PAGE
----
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Sexual Offences

Convictions for Sexual Offences Carry Serious Consequences

The stakes are high for those charged with sexual offences.  Individuals who have been charged could face onerous bail conditions, such as being banned from using computers or visiting parks or other places where young people may be present.

Individuals who are convicted of such offences face the possibility of a long period of incarceration. In fact, many sexual offences carry mandatory minimum sentences, sentences that must be imposed upon conviction.  There are also consequences particular to sexual offences, such as registration on the National Sex Offender Registry and the National DNA Data Bank.

Furthermore, having a sexual offence conviction on one’s criminal record could create disadvantages in relation to obtaining employment and in divorce and child custody cases.

Retain an Experienced Lawyer to Defend Against Sexual Offence Charges

 Sexual offences are a complex area of the law.  Firstly, as there are rarely any eyewitnesses to the alleged crime, these cases generally proceed on a “he said/she said” basis.  In these cases, the judge or jury’s sense of how believable the accused and the complainant are will determine the outcome.  Secondly, given the sensitive nature of these offences, there are a number of legal safeguards to protect complainants, including restrictions on the type of evidence that can be presented in court.

If you have been charged with a sexual offence, it is important to retain experienced counsel who will defend you against unreasonable bail conditions and assist you in challenging the Crown’s case and raising every possible defence.

What are the Different Types of Sexual Offences?

The Criminal Code includes several types of sexual offences, including:

  • sexual interference
    • touching a person under the age of 16 years in a sexual way (s. 151);
  • invitation to sexual touching:
    • encouraging a person under the age of 16 years to touch the accused or another person in a sexual way (s. 152);
  • sexual exploitation:
    • touching a young person (between 16 and 17 years old) in a sexual way or encouraging a young person to touch the accused or another person in a sexual way, where the young person is in a dependent or exploitive relationship with the accused (s. 153);
  • sexual exploitation of a person with a disability:
    • encouraging a person with a physical or mental disability, without his or her consent, to touch his or her own body or the body of the accused in a sexual way, where the accused is in a position of trust or authority in relation to the person with the disability (s. 153.1);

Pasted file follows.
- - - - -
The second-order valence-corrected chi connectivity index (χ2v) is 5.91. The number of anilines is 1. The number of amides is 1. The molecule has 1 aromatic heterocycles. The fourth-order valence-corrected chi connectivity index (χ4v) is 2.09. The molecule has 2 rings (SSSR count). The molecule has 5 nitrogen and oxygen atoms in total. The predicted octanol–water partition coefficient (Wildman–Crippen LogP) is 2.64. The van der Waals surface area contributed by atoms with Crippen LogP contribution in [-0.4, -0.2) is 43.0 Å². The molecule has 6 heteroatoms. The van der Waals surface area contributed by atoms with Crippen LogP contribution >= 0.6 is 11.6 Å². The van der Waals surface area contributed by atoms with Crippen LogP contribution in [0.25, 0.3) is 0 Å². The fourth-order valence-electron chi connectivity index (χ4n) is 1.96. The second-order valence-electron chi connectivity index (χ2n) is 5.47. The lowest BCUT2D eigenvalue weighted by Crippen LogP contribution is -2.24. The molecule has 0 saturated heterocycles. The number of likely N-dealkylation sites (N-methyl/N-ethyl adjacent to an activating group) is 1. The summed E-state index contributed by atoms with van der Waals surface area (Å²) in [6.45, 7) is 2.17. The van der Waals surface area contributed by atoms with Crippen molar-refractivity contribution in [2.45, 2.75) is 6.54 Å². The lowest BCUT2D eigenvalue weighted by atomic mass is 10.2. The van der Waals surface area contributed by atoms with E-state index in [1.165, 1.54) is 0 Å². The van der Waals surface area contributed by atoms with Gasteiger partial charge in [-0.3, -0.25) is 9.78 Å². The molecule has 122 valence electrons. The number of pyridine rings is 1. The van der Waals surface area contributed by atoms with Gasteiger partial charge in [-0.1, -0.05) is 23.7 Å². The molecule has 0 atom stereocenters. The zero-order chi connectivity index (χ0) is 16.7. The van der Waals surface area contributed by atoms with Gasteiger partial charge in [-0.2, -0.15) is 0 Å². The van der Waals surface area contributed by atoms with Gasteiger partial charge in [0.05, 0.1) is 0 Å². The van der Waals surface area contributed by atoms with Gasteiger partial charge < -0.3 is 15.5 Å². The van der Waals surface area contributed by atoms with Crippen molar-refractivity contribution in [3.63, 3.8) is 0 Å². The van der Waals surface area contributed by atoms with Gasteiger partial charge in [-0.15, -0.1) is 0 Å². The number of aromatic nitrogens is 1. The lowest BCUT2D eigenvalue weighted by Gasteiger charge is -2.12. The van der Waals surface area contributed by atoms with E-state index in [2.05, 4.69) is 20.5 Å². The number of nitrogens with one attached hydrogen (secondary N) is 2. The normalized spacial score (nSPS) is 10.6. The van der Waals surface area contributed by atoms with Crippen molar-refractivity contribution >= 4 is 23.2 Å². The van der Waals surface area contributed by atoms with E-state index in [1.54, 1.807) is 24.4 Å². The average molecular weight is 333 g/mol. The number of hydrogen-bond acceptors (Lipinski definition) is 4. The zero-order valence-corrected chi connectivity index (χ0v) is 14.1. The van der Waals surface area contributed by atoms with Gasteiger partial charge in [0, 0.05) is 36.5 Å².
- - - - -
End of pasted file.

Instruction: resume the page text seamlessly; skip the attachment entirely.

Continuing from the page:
• sexual assault:
    • applying force (force can be anything from touching to intercourse) to another person without his/her consent in a sexual way (s. 271);
  • sexual assault with a weapon:
    • committing a sexual assault while carrying, using or threatening to use a real or imitation weapon (s. 272(1)(a));
  • sexual assault causing bodily harm:
    • committing a sexual assault that leads to any hurt or injury that is more than temporary or minor (s. 272(1)(c));
  • aggravated sexual assault:
    • wounding, maiming, disfiguring or endangering the life of a person while committing a sexual assault (s. 273).
    • see our Aggravated Assault page for definitions of wounding, maiming, disfigurement and endangerment of life

What is the Potential Sentence if you are Convicted of a Sexual Offence?

 A conviction for a sexual offence will almost always result in a term of imprisonment.  The term could range from a few months to life imprisonment, depending upon the particular circumstances of the case.

It is important to realize that most sexual offences carry a minimum mandatory sentence—a sentence that must be imposed upon conviction—that could range from 90 days to 7 years, depending upon the case.  While consulting a lawyer prior to pleading guilty is always important, it is particularly important when the offence carries a mandatory minimum sentence. Before pleading guilty, consult a lawyer to find out what options are available to you.

In addition to serving a sentence, most individuals convicted of sexual offences will be required to provide a DNA sample for the National DNA Data Bank and be registered on the National Sex Offender Registry, which imposes continued monitoring and reporting conditions.  Furthermore, those convicted of an offence involving a person under the age of 16, may be prohibited from being around children under 16 years old.

DUVADIE Law will Provide a Vigorous Defence against Sexual Offence Charges

As the burden is on the Crown to prove the case against the accused and the accused in sexual offences cases often has little evidence to provide other than his or her denial, challenging the credibility and reliability of Crown witnesses and evidence is often the key element of a sexual assault case.

DUVADIE Law will vigorously challenge the credibility of all Crown witnesses and evidence.

We will also raise all evidence that supports your denial and raise all defences available to you.

Some of the most common defences in sexual offences cases include:

  • consent of the complainant;
  • mistaken belief that the complainant had consented; and
  • mistaken belief that the complainant was over 18 years of age, where the accused took all reasonable steps to determine the complainant’s age.

If you are facing a sexual offence charge, please call DUVADIE Law at 613-422-1155 or Toll-Free at 1-855-422-1155 to set up your free 30 minute consultation. 

Page last updated Nov 4, 2019 @ 23:26

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